Data Collection

Following informed consent, participants completed a structured, open-ended questionnaire, sent by mail or email, regarding general, OHL, and academic backgrounds. Each participant was then interviewed for approximately 90 minutes, and interviews were taped to allow for a verbatim transcription. All athletes were in their home or their billet’s home during the interview and interviews were spread out over the course of one season and the following off-season. Patton’s (2002) semi-structured open-ended interview guidelines (Table 2) and three types of probes were used to gain thick description and detailed recollections: detail probes (e.g., Who helps you deal with academic pressure?), elaboration probes (e.g., Can you explain how that may have helped you balance school demands?), and clarification probes (e.g., You mentioned you had an academic advisor, how was he/she supportive?).

Data analysis

Each interview was transcribed and coded by the first author and names and locations were removed. The data were divided into segments of text that contained a single idea relating to a specific theme (see Tesch, 1990). Herein, each meaning unit was labelled using a respondent-based method (e.g., Athlete 1). The first author and second author developed a preliminary coding system based on the meaning units from the initial stage of respondents (A1-A4). Each group of meaning units were analyzed for similarities or differences using a compare and contrast method with each stage of respondents (A1-A4, A5-A8, A9-A10), and refinements were made to the larger coding scheme. Following of each stage, the expert panel vetted the classification tags based on examples of each category and sub-category, and suggested coding refinement in accordance with the context. A data matrix (see Miles and Huberman, 1994) was created to clarify representation among and between respondents by development stage (Table 3).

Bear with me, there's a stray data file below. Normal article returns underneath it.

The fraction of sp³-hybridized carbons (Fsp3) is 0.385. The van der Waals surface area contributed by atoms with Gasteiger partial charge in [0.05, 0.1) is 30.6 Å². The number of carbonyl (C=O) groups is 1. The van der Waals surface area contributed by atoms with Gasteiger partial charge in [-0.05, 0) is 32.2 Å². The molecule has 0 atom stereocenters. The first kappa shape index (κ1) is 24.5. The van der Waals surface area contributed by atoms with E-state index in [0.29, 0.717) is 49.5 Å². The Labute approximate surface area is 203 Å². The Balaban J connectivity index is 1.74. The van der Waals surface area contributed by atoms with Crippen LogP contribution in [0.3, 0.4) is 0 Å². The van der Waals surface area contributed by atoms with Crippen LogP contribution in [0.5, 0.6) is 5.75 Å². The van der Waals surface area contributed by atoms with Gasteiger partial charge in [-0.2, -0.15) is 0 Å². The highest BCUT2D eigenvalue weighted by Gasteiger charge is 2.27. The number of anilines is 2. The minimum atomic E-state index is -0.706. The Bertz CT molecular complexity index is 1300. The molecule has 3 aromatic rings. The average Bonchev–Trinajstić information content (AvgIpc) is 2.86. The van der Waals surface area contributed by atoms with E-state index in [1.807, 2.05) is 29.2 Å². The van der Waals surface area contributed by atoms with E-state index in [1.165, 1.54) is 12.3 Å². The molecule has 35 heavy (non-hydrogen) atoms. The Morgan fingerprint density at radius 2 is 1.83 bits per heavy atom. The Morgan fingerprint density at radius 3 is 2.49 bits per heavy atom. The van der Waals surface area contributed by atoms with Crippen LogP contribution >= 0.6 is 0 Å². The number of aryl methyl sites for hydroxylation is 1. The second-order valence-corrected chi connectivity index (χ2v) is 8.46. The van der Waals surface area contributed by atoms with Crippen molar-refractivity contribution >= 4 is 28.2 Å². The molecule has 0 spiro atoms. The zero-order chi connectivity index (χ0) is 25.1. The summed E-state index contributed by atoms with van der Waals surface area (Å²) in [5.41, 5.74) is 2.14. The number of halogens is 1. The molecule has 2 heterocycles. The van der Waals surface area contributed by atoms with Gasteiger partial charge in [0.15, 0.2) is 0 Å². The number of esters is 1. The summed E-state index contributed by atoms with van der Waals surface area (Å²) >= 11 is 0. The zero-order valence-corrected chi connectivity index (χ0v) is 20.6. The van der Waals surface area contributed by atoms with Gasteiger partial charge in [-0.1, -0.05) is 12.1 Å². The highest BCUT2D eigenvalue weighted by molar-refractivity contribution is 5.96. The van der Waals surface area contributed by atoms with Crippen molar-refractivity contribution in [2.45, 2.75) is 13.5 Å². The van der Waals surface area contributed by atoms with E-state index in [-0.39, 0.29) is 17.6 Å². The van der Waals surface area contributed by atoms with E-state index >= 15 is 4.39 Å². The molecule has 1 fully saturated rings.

Trustworthiness

The researcher ensured trustworthiness by adhering to guidelines set by Maxwell, 2002. To ensure descriptive validity, each interview was audio-recorded and transcribed verbatim. Following, the text-format was compared to the audio recording and corrections were made accordingly. To enhance interpretive validity, the interviewer met with the second author before and after each data collection stage to discuss interpretation of data. For verification purposes, the researcher sent the respondents their transcripts, coded interviews, and an overview of the study’s general findings for authentication. Theoretical validity was enhanced when the researchers coded every interview according to emergent categories and sub-categories, and then vetted the coding scheme after each stage of analysis with the expert panel. In terms of generalizability, the trends from this report are limited to one physically removed region, and they indicate that regional strategies should at least be considered within physically removed locations.

RESULTS

Within the present report, the sources and types of social support employed by major junior hockey players during their assignment in one physically removed region were considered. The analysis produced 68 meaning units (MU), with 21 MU falling within emotional challenge support from coaches (4) and teachers (17), 33 MU within shared social reality support from team-mates, and 14 MU within technical appreciation support from the community. The data indicate that the respondents received social support from up to four providers in ways that were unique to their location (Table 3).